Anyways
Until again, stay safe everyone.

TARDIS221B

Letters from the Irish Lockdown: Letter One

lj-mood: contemplative

Hello world from Ireland.
What a strange place we are all living in now.  Streets where people would congregate in convivial chats whilst at the same time getting business done up and down the country are now empty. People are heeding warnings issued by our government which are played constantly throughout the day in advertisements on radio, internet and television. There is a general consensus in  the country that we will heed the warnings being given to us. We Irish are generally good at that. We heed our medical professionals as do our government. I think the funniest thing which has come out of this lockdown is the funny imaginative things that people are doing during lockdown which are keeping us all entertained and all our spirits up. The worst thing that I think that our government could decide to do is open everywhere again all in one foul swoop. It was after all reported in the  Irish Times that there may be repeated waves of Covid- 19 that we may still have to endure. more waves of this dreaded virus.

However, that being said, I would like if cafes were allowed to reopen to serve just take away drinks like how some businesses are doing takeaway collection. However, if this in any way endangers staff, i don't want it, I'm happy to wait it out and make my own coffee at home. I even bought this particular tea called 'Galway Cream Tea' as a treat for myself coming in to the bank holiday weekend.
A lot of places have stepped up the the challenge that Covid-19 poses for businesses. Some businesses are offering an "at home" service where certain restaurants would supply the ingredients to their well known dishes for people to make themselves at home. Some operate on a takeaway service. It is quite heartening to see some of the places I like to visit start to reopen if I'm honest.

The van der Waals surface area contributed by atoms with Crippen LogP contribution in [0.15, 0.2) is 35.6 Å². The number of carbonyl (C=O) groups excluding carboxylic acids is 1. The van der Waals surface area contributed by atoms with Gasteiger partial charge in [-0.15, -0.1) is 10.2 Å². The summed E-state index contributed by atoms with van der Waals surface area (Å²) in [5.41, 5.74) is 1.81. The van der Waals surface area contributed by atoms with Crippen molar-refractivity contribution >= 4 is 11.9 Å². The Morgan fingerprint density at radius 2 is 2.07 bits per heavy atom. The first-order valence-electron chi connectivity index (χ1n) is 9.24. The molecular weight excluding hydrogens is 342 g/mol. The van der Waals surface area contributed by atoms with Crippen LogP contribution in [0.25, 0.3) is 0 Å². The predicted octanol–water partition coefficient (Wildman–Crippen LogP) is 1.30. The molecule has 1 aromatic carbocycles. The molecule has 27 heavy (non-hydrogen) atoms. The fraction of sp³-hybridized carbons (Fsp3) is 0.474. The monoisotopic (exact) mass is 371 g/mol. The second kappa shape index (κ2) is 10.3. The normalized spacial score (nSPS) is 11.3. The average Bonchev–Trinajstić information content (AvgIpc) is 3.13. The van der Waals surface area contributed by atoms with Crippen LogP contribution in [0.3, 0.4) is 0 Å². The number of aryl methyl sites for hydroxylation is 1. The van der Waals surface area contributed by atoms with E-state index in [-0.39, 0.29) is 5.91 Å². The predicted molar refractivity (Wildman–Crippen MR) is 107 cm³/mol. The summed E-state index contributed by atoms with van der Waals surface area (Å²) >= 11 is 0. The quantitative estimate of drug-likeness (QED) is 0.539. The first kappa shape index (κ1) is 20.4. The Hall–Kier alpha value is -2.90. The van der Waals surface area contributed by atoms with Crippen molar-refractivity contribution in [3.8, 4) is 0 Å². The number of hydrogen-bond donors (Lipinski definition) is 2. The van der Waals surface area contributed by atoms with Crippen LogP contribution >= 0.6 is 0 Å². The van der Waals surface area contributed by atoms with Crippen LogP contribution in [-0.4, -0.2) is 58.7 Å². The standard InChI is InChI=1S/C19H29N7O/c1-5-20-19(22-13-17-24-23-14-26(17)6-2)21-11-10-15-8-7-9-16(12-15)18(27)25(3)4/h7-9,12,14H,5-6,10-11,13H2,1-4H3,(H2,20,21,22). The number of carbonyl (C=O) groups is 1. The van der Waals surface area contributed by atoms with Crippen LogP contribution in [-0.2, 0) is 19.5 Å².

We have enjoyed a very nice pleasantly sunny Eastertime. However the increase in sunny conditions are bringing it's own problems. With a lot of people venturing out to public places, going past the 2m limit. It would seem that cabin fever has gotten to people so much that some people insist on taking the chance. It had been heartening the last couple of Fridays to see the Gardai out with checkpoints as I go on the way to work as an essential worker. However, that being said , there really neads to be an increase in patrols and Gardai presence in the city of Galway itself. Just this Friday, I had noted that there was an increase in the amount of people in places which would be considered hotspots for people congregating. And also in the touristy spots of town. The same problem becomes obvious around the bank holidays.

Anyways
Until again, stay safe everyone
.

(Note: since this post was started, some changes were announced that will be talked about in the next post)

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C'mere and Let Me Silence Ye- New Blog Post

Like carrion crows, we live and feed on meat,
Regardless of the suffering and pain
We cause by doing so, if thus we treat
Defenceless animals for sport or gain,
How can we hope in this world to attain
The PEACE we say we are so anxious for.

-'Living Graves'
By George Bernard Shaw


It's Summer and all the supermarkets are marketing beef heavily for BBQs. Adding to this there is also ads for lamb and pork products littering the Irish ad break. It is also normal that the weather forecast that you watch every day is sponsored by a dairy company.  The ads continued on into July.